When I make a better-sounding pickup, I'll do some A/B comparisons. This didn't seem like a good comparison because of the overall muddiness.


    So, what that tells me is there is definitely something to be gained here, but I need to drastically change the numbers of winds, and experiment with backplates, slug sizes, and coil heights to track down the qualities I'm trying to capitalize on, and really exploit the variable coil gap.


    I recorded some tests of the pickup, but it's mostly garbage because of the output. The sound it does well is punchy, dark high-gain sounds, so here's a video in which that is what I use it for. It's not at all a demo of how the pickup sounds, it's just the one thing it does well, done for a couple minutes :P


    Enjoy!

    "Is Drop E a Tuning?"
    Sam Valentine on YouTube

  15. #15
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    Those magnets are far too large (in cubic inches) for the purpose. This is why the sound volume is too high and the strings are behaving oddly.

    I cannot tell from the photo how thick they are, but I'm pretty sure one can buy thinner neo discs. Nor is it necessary that the discs be the full diameter of the poles to which the discs are glued.

  16. #16
    Quote Originally Posted by Joe Gwinn View Post
    Those magnets are far too large (in cubic inches) for the purpose.
    You are very correct, these were the first I tested and they were way too big. I ended up with and 3/32" thick by 1/4" diameter, but 1/16" thick worked fine too. I tried 1/32", but they seemed weak. I thought maybe it was because of distance from the strings, not necessarily strength. Beyond my experience or theoretical knowledge to know for sure, thought. But yeah, 1/8" and bigger were too big and just kind of odd in their string interactions.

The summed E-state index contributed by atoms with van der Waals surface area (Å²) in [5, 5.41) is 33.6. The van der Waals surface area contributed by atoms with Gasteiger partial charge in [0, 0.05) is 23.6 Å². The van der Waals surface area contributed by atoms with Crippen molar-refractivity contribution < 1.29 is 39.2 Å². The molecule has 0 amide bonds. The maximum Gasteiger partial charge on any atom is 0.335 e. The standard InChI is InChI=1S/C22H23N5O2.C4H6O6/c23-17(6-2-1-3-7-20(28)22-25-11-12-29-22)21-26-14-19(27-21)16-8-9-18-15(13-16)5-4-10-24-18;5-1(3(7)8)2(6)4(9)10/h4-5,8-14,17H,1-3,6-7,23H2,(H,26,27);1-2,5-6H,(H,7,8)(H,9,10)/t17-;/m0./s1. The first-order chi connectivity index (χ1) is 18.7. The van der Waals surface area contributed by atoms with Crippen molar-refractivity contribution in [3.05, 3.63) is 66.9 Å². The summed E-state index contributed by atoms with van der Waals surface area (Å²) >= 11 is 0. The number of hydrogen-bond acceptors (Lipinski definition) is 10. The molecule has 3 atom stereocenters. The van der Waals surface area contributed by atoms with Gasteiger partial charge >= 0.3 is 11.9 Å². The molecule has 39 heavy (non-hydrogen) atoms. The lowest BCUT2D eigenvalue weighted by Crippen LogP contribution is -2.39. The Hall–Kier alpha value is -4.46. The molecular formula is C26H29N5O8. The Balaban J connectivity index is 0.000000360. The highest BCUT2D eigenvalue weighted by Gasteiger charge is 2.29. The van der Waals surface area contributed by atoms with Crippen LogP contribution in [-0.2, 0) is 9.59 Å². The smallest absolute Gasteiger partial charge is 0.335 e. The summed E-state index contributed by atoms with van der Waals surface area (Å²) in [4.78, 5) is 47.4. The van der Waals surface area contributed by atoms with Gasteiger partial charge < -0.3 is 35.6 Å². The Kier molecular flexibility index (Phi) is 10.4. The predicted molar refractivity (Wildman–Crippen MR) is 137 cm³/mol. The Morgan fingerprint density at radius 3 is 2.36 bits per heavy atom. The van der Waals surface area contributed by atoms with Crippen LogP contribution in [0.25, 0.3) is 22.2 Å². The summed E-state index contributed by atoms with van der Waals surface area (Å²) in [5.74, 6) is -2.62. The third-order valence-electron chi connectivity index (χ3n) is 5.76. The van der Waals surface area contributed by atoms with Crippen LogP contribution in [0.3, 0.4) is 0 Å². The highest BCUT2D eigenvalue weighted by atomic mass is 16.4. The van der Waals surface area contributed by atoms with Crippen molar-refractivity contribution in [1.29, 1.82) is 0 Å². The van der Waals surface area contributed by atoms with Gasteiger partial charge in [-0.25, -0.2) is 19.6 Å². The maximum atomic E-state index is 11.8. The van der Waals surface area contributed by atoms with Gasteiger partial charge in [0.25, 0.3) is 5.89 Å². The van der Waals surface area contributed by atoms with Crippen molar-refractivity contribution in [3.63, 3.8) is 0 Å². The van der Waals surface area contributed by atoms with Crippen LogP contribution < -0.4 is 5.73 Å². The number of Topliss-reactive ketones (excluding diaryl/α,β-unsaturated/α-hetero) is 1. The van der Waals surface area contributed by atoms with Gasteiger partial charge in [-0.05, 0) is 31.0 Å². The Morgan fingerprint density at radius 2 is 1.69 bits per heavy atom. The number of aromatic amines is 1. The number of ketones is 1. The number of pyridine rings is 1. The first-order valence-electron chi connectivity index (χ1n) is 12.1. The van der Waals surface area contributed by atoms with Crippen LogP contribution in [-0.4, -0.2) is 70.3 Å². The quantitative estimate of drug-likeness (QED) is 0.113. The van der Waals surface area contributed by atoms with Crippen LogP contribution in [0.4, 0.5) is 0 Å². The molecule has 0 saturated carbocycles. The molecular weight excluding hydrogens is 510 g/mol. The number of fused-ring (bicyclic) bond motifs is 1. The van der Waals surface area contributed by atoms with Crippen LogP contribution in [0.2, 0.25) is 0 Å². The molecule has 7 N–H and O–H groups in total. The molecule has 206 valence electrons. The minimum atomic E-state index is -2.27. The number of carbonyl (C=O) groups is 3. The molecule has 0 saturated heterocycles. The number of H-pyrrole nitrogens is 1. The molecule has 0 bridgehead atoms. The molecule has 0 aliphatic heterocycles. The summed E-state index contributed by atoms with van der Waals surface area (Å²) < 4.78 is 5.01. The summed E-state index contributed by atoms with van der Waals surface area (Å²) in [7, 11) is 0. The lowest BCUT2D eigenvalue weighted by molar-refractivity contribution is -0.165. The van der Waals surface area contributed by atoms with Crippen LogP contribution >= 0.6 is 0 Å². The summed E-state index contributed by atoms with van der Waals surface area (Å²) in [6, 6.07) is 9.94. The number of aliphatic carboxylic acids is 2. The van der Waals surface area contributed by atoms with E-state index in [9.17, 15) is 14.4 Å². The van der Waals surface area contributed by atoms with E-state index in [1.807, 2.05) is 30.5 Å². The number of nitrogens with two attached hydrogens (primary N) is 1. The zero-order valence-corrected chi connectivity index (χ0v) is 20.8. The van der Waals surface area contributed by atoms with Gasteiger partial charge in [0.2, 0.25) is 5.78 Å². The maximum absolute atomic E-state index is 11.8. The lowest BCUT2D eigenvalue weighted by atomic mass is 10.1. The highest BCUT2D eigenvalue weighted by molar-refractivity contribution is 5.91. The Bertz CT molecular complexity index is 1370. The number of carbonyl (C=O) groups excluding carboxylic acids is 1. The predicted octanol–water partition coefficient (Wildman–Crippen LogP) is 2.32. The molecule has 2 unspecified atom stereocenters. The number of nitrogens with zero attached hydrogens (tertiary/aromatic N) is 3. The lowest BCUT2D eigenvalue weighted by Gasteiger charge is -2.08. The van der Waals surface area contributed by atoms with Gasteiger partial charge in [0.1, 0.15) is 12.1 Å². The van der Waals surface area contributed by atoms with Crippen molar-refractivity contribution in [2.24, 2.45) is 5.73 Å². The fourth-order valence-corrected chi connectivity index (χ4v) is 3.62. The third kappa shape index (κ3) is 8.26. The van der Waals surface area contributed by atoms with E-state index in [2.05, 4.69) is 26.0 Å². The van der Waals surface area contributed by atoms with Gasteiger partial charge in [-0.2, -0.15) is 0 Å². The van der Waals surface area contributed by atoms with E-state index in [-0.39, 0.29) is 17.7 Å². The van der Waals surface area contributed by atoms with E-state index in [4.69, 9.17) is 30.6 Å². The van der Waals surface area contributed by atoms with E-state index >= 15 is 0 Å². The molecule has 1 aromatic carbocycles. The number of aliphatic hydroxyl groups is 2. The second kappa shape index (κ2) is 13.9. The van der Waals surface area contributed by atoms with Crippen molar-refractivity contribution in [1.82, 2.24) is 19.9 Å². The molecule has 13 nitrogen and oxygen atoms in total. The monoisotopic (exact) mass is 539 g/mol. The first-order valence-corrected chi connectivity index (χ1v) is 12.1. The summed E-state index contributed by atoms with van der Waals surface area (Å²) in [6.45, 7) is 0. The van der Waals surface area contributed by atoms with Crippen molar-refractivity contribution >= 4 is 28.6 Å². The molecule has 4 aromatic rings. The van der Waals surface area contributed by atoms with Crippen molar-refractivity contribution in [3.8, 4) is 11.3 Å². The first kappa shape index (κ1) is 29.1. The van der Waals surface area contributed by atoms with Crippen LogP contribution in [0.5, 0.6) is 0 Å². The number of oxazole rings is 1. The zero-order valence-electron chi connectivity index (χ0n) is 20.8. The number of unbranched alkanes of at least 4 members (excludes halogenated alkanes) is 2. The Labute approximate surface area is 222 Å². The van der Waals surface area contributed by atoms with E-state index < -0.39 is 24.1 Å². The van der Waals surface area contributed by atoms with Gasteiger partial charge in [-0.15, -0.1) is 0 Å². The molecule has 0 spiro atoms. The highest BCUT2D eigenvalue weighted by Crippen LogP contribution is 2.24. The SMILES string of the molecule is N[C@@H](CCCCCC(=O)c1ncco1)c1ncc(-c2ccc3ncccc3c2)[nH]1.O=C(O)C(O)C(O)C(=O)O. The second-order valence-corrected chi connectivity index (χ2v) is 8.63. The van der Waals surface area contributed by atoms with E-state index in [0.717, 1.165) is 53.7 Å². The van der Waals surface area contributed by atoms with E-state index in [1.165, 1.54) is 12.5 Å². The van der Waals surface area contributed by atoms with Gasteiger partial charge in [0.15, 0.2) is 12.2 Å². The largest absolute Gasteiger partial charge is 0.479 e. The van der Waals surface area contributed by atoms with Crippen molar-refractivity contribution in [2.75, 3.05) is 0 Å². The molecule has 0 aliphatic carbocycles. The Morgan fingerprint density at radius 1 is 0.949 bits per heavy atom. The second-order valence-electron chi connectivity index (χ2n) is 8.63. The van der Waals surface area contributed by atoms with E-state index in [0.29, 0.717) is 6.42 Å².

"Is Drop E a Tuning?"
    Sam Valentine on YouTube

  17. #17
    Woodgrinder/Pickupwinder copperheadroads's Avatar
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    Really interesting concept ,great R & D ,Remember if you want a more traditional magnetic field with traditional poles but use the Neo magnets . this fits in place of a '187"x .5" bar magnet Just something to think about . \m/:]
    "UP here in the Canada we shoot things we don't understand"

  18. #18
    Quote Originally Posted by copperheadroads View Post
    this fits in place of a '187"x .5" bar magnet
    That's kind of freaking genius, right there.

    My most current prototype (not listed in this thread) has a steel plate bonded to the back of the magnets, bridging the gap between them. It had some good and bad effects on things, and I wonder if it would be reasonable to take the design in your photo and replace the wooden spacer with steel, and maybe much smaller magnets.

    I'll tell ya, the worst thing about this forum is all the new ideas it gives me. I have no shortage of ideas, but a huge shortage of time and resources, so going down this rabbit hole just sends me deeper into madness I fear
    "Is Drop E a Tuning?"
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  19. #19
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    Quote Originally Posted by KhzDonut View Post
    You are very correct, these were the first I tested and they were way too big. I ended up with a 3/32" thick by 1/4" diameter [magnet], but 1/16" thick worked fine too. I tried 1/32", but they seemed weak. I thought maybe it was because of distance from the strings, not necessarily strength. Beyond my experience or theoretical knowledge to know for sure, thought. But yeah, 1/8" and bigger were too big and just kind of odd in their string interactions.
    The strings are not the main issue, as they are a tiny part of the magnetic circuit, most of which is non-ferrous, air or its moral equivalent. Although one can reduce the odd effects by moving the strings away from the pickup.

    But it sounds like the 3/32" is still too thick, and 1/16" is best. One can also reduce the effective strength of the magnets by shorting out part of their field with a ferromagnetic shunt of some kind, so long as the ferromagnetic material does not saturate.

    It may be useful to model your system using FEMM: http://www.femm.info/wiki/HomePage